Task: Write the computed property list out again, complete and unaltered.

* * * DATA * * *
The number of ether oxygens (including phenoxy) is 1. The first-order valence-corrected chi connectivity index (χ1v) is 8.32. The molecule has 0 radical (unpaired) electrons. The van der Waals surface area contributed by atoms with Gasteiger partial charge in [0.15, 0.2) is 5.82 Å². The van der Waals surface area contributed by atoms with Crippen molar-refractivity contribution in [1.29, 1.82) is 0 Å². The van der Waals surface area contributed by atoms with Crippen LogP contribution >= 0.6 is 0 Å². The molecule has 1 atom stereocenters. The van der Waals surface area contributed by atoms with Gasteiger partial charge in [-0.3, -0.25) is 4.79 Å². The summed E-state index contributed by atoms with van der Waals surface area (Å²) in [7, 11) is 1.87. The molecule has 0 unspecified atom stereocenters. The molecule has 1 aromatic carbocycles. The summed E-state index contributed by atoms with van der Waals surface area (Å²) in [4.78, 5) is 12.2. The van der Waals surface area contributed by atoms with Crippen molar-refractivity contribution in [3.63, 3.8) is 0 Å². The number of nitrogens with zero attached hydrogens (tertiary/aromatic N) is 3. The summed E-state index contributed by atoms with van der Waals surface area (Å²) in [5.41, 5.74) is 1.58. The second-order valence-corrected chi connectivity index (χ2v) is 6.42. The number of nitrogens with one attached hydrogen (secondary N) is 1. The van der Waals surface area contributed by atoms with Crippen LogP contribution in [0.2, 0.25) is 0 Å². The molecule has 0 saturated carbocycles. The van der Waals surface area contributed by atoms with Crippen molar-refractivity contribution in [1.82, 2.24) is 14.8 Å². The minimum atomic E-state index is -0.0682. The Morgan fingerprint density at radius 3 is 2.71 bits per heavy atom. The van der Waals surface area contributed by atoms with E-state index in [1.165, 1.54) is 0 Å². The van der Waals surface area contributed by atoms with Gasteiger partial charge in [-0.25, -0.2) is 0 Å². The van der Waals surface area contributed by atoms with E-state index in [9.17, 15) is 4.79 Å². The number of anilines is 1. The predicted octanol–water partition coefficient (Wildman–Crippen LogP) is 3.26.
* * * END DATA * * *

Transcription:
The number of ether oxygens (including phenoxy) is 1. The first-order valence-corrected chi connectivity index (χ1v) is 8.32. The molecule has 0 radical (unpaired) electrons. The van der Waals surface area contributed by atoms with Gasteiger partial charge in [0.15, 0.2) is 5.82 Å². The van der Waals surface area contributed by atoms with Crippen molar-refractivity contribution in [1.29, 1.82) is 0 Å². The van der Waals surface area contributed by atoms with Crippen LogP contribution >= 0.6 is 0 Å². The molecule has 1 atom stereocenters. The van der Waals surface area contributed by atoms with Gasteiger partial charge in [-0.3, -0.25) is 4.79 Å². The summed E-state index contributed by atoms with van der Waals surface area (Å²) in [7, 11) is 1.87. The molecule has 0 unspecified atom stereocenters. The molecule has 1 aromatic carbocycles. The summed E-state index contributed by atoms with van der Waals surface area (Å²) in [4.78, 5) is 12.2. The van der Waals surface area contributed by atoms with Crippen molar-refractivity contribution in [3.63, 3.8) is 0 Å². The number of nitrogens with zero attached hydrogens (tertiary/aromatic N) is 3. The summed E-state index contributed by atoms with van der Waals surface area (Å²) in [5.41, 5.74) is 1.58. The second-order valence-corrected chi connectivity index (χ2v) is 6.42. The number of nitrogens with one attached hydrogen (secondary N) is 1. The van der Waals surface area contributed by atoms with Crippen LogP contribution in [0.2, 0.25) is 0 Å². The molecule has 0 saturated carbocycles. The van der Waals surface area contributed by atoms with Crippen molar-refractivity contribution in [1.82, 2.24) is 14.8 Å². The minimum atomic E-state index is -0.0682. The Morgan fingerprint density at radius 3 is 2.71 bits per heavy atom. The van der Waals surface area contributed by atoms with E-state index in [1.165, 1.54) is 0 Å². The van der Waals surface area contributed by atoms with Gasteiger partial charge in [-0.25, -0.2) is 0 Å². The van der Waals surface area contributed by atoms with E-state index in [9.17, 15) is 4.79 Å². The number of anilines is 1. The predicted octanol–water partition coefficient (Wildman–Crippen LogP) is 3.26.